[Linux-aus] Photos at conferences

Tennessee Leeuwenburg tleeuwenburg at gmail.com
Tue Jan 21 11:05:12 EST 2014

In my opinion, any photography policy will be challenging to enforce, and
open the conference up to a lot of criticism when the policy is breached.
There's not really any such thing as a right not to be photographed. See
one article on the topic.

I think it would be potentially problematic for LA to try to put in place a
policy over the top of that. Perhaps you could have a website for
"official" photographs which allow a request for photograph removal.

I, personally, am not really comfortable with a no-photographs policy which
puts the onus on individual photographers who are just going about what is
seen generally as a perfectly reasonable activity. However, I think there
could be huge subjective issues with that where either the subject of the
photograph is uncomfortable, or where the activity being photographed is in
some way compromising to either the individuals concerned, or, possibly, to
the event and image of Linux Australia.

However, I'd caution against LA choosing to enter the space of being the
guardians here without real knowledge of the law (which I don't have). What
do other conferences do, including non-IT conferences? Is there a 'best
practise'? Is there a voluntary code of practise LA could distribute to
conference-goers about respectful photography.

Personally, I think it would be a huge problem if the policy:
  -- ended up either preventing the video and photography of audience shots
  -- prevented video and photos which include people in the background
  -- imposed a culture of control over photography and video
  -- resulted in individuals relying on the policy becoming severely
impacted upon when that policy becomes infringed and turn out to be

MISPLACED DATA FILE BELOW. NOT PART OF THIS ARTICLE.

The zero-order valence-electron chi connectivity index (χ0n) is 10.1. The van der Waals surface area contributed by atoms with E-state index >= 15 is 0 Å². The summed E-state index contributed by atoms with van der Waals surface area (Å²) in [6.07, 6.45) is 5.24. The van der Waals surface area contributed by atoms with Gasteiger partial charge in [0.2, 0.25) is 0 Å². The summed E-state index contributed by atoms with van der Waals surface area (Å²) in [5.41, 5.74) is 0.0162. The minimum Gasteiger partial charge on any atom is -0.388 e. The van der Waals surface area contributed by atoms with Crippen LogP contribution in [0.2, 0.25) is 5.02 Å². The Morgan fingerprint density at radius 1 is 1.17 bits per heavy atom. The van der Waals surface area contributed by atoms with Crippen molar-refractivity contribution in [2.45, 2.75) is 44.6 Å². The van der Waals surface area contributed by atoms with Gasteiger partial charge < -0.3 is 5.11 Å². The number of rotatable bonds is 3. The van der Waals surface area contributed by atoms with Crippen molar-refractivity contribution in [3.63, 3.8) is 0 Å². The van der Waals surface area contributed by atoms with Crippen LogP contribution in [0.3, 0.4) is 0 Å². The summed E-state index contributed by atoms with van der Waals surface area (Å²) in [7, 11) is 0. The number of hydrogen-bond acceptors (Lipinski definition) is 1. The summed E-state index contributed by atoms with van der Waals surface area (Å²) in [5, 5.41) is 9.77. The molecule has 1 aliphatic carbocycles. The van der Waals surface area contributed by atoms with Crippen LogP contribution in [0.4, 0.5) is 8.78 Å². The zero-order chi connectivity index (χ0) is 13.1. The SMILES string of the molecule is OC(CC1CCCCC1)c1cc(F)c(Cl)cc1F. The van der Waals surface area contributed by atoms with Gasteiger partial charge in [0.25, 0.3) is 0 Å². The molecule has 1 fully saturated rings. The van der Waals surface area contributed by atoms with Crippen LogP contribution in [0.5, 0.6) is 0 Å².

A voluntary policy of respectful photography and upholding common standards
of publication, which tries to strike a balance, sounds like a pretty
reasonable thing to me.


On Tue, Jan 21, 2014 at 10:41 AM, Peter Lawler <linux-aus at bleeter.id.au>wrote:

> On 21/01/14 09:24, Michael Davies wrote:
> > If you're in a public space you can be legally photographed without
> > your permission.
> Is LA always a public event though? Whilst this year's Penguin Dinner
> was held on public land any (from my understanding) anyone could've
> wandered past and the talks held on university grounds, some venues in
> the past or future may not be one to which the public ordinarily has
> access, whether or not by payment or invitation (eg, common rooms in Uni
> dorms may be keylocked to people who only have access to that site's
> dorm accommodation)
>  > That's the law of the land.
> You could well be talking about every other state and territory but it's
> certainly not that down here in Tasmania[1]. AFAIK no case law exists as
> to whether Princess Mary is due privacy if popping out to get some
> nappies, but I reckon if you asked some reasonable people around the
> time former NSW Transport and Roads Minister David Campbell had his 15
> minutes of national fame, they probably would have said 'Yes, that is a
> private matter.'[2]
> I close on the note that at this time, LA has no privacy policy. At
> all[3]. Unless folks are seriously suggesting "Be excellent to each
> other" is it. In which case, I don't see why LA bothers having any
> policy beyond that.
> Cheers,
> Pete.
> [1] http://www.austlii.edu.au/au/legis/tas/consol_act/poa1935140/s13a.html
> [2]
> http://ebonyathertoncmns3420.blogspot.com.au/2010/09/public-interest-versus-privacy.html
> [2] https://github.com/linuxaustralia/constitution_and_policies
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Tennessee Leeuwenburg
"Don't believe everything you think"
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